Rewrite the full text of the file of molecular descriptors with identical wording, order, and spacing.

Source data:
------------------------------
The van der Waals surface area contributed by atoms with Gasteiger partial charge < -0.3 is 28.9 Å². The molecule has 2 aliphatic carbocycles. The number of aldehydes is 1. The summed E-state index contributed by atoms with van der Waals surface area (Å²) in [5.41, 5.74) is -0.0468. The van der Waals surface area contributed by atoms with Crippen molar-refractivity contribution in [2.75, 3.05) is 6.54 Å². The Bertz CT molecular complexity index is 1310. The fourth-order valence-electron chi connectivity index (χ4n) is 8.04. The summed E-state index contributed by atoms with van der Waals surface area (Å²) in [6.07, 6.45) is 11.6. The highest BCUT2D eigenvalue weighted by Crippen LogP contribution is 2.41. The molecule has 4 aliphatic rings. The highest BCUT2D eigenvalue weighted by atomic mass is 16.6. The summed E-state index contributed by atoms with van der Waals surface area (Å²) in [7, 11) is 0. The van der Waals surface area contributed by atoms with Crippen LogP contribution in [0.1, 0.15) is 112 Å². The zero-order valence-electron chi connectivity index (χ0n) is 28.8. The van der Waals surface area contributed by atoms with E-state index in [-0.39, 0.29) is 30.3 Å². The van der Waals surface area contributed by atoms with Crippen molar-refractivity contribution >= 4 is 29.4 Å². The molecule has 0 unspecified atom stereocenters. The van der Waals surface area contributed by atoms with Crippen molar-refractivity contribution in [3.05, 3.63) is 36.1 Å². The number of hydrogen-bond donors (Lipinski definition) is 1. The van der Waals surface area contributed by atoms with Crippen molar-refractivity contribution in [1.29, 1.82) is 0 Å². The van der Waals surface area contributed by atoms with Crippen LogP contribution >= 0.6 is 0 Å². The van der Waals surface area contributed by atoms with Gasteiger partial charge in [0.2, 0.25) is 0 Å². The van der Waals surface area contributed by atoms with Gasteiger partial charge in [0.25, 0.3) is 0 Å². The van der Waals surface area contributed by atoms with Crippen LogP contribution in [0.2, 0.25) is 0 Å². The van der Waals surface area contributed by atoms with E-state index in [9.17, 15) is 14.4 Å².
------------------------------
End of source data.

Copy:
The van der Waals surface area contributed by atoms with Gasteiger partial charge < -0.3 is 28.9 Å². The molecule has 2 aliphatic carbocycles. The number of aldehydes is 1. The summed E-state index contributed by atoms with van der Waals surface area (Å²) in [5.41, 5.74) is -0.0468. The van der Waals surface area contributed by atoms with Crippen molar-refractivity contribution in [2.75, 3.05) is 6.54 Å². The Bertz CT molecular complexity index is 1310. The fourth-order valence-electron chi connectivity index (χ4n) is 8.04. The summed E-state index contributed by atoms with van der Waals surface area (Å²) in [6.07, 6.45) is 11.6. The highest BCUT2D eigenvalue weighted by Crippen LogP contribution is 2.41. The molecule has 4 aliphatic rings. The highest BCUT2D eigenvalue weighted by atomic mass is 16.6. The summed E-state index contributed by atoms with van der Waals surface area (Å²) in [7, 11) is 0. The van der Waals surface area contributed by atoms with Crippen LogP contribution in [0.1, 0.15) is 112 Å². The zero-order valence-electron chi connectivity index (χ0n) is 28.8. The van der Waals surface area contributed by atoms with E-state index in [-0.39, 0.29) is 30.3 Å². The van der Waals surface area contributed by atoms with Crippen molar-refractivity contribution >= 4 is 29.4 Å². The molecule has 0 unspecified atom stereocenters. The van der Waals surface area contributed by atoms with Crippen molar-refractivity contribution in [3.05, 3.63) is 36.1 Å². The number of hydrogen-bond donors (Lipinski definition) is 1. The van der Waals surface area contributed by atoms with Crippen molar-refractivity contribution in [1.29, 1.82) is 0 Å². The van der Waals surface area contributed by atoms with Crippen LogP contribution >= 0.6 is 0 Å². The van der Waals surface area contributed by atoms with Gasteiger partial charge in [0.2, 0.25) is 0 Å². The van der Waals surface area contributed by atoms with Gasteiger partial charge in [0.25, 0.3) is 0 Å². The van der Waals surface area contributed by atoms with Crippen LogP contribution in [0.2, 0.25) is 0 Å². The van der Waals surface area contributed by atoms with E-state index in [9.17, 15) is 14.4 Å².